She went on to explain that you have to create that kind of community and feeling for every company. A company is not just the product(s) it’s selling. It’s also the brand identity that they sell and the community they build up around that not only shares with the company but also shares with everyone else in the community and anyone watching from outside the community.
The most common challenges developers face
What do you think the most common challenge is that developers face?
Naomi explains that the biggest challenge developers face is actually in how they connect – or disconnect – from the people around them.
“It comes back to some other things I’ve been talking about: people get inflexible and isolated. When you think you know better, even though everything around you is changing, and you cut yourself off from your team or your peers because you’re pretty sure you know better, you end up in a really dark place.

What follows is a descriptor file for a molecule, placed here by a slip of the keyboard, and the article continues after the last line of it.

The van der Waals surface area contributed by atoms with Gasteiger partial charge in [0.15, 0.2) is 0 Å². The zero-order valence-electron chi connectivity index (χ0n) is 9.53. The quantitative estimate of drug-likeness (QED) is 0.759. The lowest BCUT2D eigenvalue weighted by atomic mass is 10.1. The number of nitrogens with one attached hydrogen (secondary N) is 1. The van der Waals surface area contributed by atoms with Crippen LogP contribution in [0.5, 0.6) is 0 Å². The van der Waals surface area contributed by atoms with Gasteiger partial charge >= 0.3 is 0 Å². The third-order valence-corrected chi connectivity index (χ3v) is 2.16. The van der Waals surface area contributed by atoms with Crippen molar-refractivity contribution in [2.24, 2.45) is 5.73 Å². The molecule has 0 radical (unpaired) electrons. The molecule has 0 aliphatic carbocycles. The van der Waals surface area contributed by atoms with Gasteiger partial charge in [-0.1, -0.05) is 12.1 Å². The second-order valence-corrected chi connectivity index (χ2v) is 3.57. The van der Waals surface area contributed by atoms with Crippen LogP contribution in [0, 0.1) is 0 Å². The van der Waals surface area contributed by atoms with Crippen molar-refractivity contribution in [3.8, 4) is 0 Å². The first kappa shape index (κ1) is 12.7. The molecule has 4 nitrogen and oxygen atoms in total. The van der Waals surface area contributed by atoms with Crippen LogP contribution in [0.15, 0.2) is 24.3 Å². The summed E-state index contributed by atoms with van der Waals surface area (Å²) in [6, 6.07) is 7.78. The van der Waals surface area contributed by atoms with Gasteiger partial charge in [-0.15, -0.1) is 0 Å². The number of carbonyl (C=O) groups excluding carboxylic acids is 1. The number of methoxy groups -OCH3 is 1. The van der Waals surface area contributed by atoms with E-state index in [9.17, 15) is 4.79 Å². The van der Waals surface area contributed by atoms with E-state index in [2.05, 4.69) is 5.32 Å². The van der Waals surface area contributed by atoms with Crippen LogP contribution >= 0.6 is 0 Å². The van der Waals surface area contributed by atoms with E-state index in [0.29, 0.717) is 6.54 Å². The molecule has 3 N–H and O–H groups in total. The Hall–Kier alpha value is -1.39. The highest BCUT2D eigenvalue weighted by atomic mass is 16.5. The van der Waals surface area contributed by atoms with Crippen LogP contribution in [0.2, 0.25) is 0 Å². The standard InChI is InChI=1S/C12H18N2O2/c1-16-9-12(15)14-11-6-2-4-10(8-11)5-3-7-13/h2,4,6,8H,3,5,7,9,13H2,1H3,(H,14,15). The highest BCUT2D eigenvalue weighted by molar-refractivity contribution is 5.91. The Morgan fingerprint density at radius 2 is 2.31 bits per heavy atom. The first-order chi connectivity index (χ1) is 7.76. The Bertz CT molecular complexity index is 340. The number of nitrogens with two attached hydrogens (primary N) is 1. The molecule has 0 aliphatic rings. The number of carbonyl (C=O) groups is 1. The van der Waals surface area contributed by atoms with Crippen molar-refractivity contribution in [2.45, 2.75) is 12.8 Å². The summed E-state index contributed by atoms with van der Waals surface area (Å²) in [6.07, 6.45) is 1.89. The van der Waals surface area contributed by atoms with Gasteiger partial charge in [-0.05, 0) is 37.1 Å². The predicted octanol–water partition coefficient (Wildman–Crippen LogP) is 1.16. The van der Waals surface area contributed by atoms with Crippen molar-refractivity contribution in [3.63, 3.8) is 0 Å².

There is this myth in Silicon Valley of the individual coder – a hacker in the basement that’s doing all this crazy wire work (or whatever they’re doing) but the truth is, when grown-ups go to work, they interact with lots of other people. That’s just how modern life is.
Unless you own your own business, you don’t get the final say on ‘well, this is the future!’ Unless you own the business it’s actually not your decision what the future looks like, because what you’re really saying is that you are the best person to know what the future of the company looks like, and that’s just not true. I mean, you can take ownership for your decisions at your table but that’s within the framework of whoever owning it saying it’s okay, right?
I don’t want to discourage people but I feel like when people get a little too comfortable sitting where they are, they can end up in that place.”
We hope you enjoyed this interview and got the chance to learn a lot from Naomi’s experience, for us, FogBugz, it was very enlightening and we’re grateful to be able to share this excellent advice!